By Billy Arnold
Jackson Hole Daily
Via- Wyoming News Exchange
JACKSON — Speaking to Wyoming reporters shortly after Ukrainian President Volodymyr Zelenskyy addressed the U.S. Congress, Rep. Liz Cheney did not explicitly say whether there was a trigger that would lead her to support expanded military involvement in Ukraine.
Responding to a question from Wyoming Public Radio’s Bob Beck, the Wyoming Republican said there is more the U.S. could do to make sure the Ukrainians “have everything they need to defend themselves and to make sure that this is not a situation where Putin succeeds.”
That, she said, included moving faster to get the country missiles and MiG 29 aircraft, which Zelenskyy had requested as an alternative to a no-fly zone. The U.S. had earlier scrapped with Poland over the European country’s plans to send its MiGs to Ukraine, concerned about provoking Russia.
But Cheney did not directly answer Beck’s question, which comes as a nuclear power — Russia — invades its denuclearized neighbor that ceded its weapons in exchange for a security pledge from the U.S., U.K. and its current invader. A U.S. or NATO military intervention could risk putting two nuclear powers in conflict.
“I think there are concerns about enlarging this conflict,” said Cheney, also stating that the U.S. has to “be absolutely committed to our NATO obligations and our NATO allies.”
Gary Grappo, a former U.S. ambassador and diplomat who served in Baghdad during Iraq’s 2010 elections, said Cheney’s record as a proponent of NATO and U.S. engagement abroad, “including military support,” speaks for itself. But he said that, generally, D.C. officials are concerned about “escalation,” whether through direct involvement of U.S. forces in Ukraine or establishing a no-fly zone in the area.
On Wednesday morning, Zelenskyy asked the U.S. Congress to establish a no-fly zone over Ukraine.
“If you declare a no-fly zone, you’re prepared to enforce it and enforcing it means, in the case of Ukraine, shooting down Russian aircraft who fly into Ukrainian airspace,” Grappo told the Jackson Hole Daily.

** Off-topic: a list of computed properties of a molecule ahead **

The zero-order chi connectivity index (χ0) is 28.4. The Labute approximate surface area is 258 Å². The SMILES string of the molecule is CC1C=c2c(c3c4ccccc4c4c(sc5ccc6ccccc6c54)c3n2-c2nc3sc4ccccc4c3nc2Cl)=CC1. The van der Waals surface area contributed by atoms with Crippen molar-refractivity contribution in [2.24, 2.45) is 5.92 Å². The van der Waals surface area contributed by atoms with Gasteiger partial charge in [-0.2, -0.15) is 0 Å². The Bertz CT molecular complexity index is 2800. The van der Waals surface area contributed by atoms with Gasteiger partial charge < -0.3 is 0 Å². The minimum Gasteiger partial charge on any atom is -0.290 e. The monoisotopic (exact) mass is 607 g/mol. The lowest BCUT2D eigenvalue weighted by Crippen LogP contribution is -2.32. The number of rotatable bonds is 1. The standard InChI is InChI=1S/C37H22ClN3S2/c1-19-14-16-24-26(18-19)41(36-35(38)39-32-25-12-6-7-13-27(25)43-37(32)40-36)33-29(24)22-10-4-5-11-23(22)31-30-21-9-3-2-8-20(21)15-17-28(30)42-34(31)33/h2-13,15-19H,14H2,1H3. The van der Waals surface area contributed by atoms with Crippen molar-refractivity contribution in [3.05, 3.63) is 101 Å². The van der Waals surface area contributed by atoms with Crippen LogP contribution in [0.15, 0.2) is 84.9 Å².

The former ambassador said the calculation is also different in Ukraine than in other areas where the U.S. and its allies have imposed no-fly zones, such as the Balkans in the 1990s.
“In every case, we had pretty substantial air superiority and the country over which it was enforced did not have access to nuclear weapons,” Grappo said.
Cheney spoke with Wyoming reporters for about 30 minutes Wednesday, taking six questions from WPR, K2 Radio, the Associated Press, the Casper-Star Tribune, KHOL, and Wyofile. Among other things, reporters asked her about energy and whether she was using the crisis to promote her pro-domestic fossil fuel development agenda, whether she’d had second thoughts about her vote against impeaching then-President Donald Trump in 2019, and how the U.S. response to Ukraine could have been “faster and more complete.”
Cheney said that her position “has not changed” on fossil fuels, bashing the Biden administration for nixing the Keystone XL pipeline and banning new leases for oil and gas development on public lands.
“I think what we’re seeing today is how important it really is for America to be energy independent,” Cheney said. “But we’re also seeing America right now has the ability to be the arsenal of energy for the world.”
Cheney likewise said her position on the 2019 impeachment has not changed. That’s when Trump was being investigated for pressuring Zelenskyy to announce investigations into Joe Biden, while withholding military assistance for the country and a meeting with the White House.
Cheney’s stance is in contrast to Rep. Adam Kinzinger’s, a fellow Republican who has joined her on the House commission investigating the Jan. 6 insurrection at the U.S. Capitol. Kinzinger said he regretted not voting for impeachment then.
“I think the question at the time was very clearly whether or not the House had the clear evidence we needed to determine that he committed high crimes and misdemeanors,” Cheney said. “I do not have a different view now than I did then about the evidence that was presented.”But she didn’t waste the opportunity to criticize Trump for his positions on NATO and his praise for Putin, which the former president has repeated in recent weeks.
“Donald Trump was attacking NATO and attacking our allies. Both NATO and our allies are extremely important,” Cheney said. “And we need leaders who are going to recognize the indispensable role of the United States and in leading the world and standing for freedom.”